Six Feet Under, Season 1

I rented this for three reasons. 1) It’s Lia’s favorite show. 2) Lia and I have completely opposite tastes in television, so I was intrigued. 3) Netflix gave me a 4.9/5 rating for it. That’s ridiculously high. That’s, like, more than my actual favorite show.

I’ll get the slight let down over with: I am not obsessed with the show after watching it. That’s partially because, while doing research for some end-of-year lists for, I accidentally spoiled the ending for myself. So I know what happens at the end of Season 5. But I am rather intrigued by the show. It took me a little while to get into it, particularly because, well, it’s about a family who runs a funeral home. Everything in the show centers around death. There’s no way to avoid it. And at the beginning of each episode, someone dies. So you have to mentally prepare yourself. But as I was watching it, I realized that I was becoming even more comfortable with the idea of death than I thought I was. The show provides this oddly settling take on death, a perspective you truly can’t get anywhere else, an indescribable feeling that it’s all going to be okay, even if it’s fucked up right now. That isn’t to say that the show is incredibly optimistic, because it’s not. It’s a show about pessimists. Pessimists in a pessimistic profession trying to be optimistic in an optimistic world. It’s heavy shit, but it’s impossible not to get sucked in.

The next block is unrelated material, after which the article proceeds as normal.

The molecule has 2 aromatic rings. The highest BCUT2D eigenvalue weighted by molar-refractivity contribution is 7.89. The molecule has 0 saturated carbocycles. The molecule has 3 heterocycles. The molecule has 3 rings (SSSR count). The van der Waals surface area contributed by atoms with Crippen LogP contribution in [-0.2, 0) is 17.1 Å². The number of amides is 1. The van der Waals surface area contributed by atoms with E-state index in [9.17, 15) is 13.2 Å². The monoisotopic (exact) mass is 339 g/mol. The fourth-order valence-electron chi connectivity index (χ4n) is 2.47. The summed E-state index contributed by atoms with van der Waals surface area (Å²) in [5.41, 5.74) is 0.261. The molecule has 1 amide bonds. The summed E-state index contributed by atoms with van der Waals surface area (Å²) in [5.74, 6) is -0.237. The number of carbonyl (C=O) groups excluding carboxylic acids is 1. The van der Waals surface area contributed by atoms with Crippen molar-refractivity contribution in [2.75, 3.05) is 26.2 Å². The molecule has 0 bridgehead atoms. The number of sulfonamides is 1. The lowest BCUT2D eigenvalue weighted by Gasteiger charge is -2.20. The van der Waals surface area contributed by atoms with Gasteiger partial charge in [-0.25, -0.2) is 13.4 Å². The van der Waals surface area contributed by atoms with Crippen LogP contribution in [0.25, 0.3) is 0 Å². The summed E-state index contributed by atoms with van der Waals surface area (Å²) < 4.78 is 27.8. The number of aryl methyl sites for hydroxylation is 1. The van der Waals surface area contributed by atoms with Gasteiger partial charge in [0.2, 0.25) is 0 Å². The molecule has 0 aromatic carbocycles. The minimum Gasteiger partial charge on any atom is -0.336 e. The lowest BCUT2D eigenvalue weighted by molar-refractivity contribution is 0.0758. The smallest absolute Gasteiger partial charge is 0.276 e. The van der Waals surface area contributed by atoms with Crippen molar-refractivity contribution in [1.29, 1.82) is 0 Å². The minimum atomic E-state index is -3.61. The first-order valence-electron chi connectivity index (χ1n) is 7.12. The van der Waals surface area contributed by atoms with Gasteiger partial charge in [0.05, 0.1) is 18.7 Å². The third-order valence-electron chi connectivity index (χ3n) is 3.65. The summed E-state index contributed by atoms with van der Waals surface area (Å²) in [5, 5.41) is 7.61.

The story that first hooked me was that of David Fisher, played by the absolutely brilliant Michael C. Hall. I cannot get over how fantastic an actor he is. How he’s convincing as any profession, any sexuality, any personality. His closeted gay character is the one I most look forward to watching, and the main reason why I decided to add Season 2 to my queue. The second is of Brenda Chenoweth (Rachel Griffiths), whose character must have been an absolute ball/bitch to write. What a complex person, and what an actress to tackle that mind.

It’s not an easy show to watch a lot of, and I certainly don’t plan to marathon it. I’ll get to the seasons when I get to them. But I look forward to it. I look forward to the incredibly fascinating story arcs of each of the characters, who are lumpy and pale and inconsistent and selfish and REAL, real being the most operative word, of course. HBO is one of the only sources for truly real characters, and for that I am eternally grateful, especially as a professional television critic. That sounds weird to say, but it’s true. It’s weird to think of a world without the Fishers, or the Sopranos, or the Henricksons, or Carrie Bradshaw, or James McNulty. Showtime is a great channel, but HBO’s shows are just that much deeper. I highly recommend this show to someone who hopes to learn a bit about themselves, and someone who’s willing to be vulnerable to themselves. It’s a really interesting experience.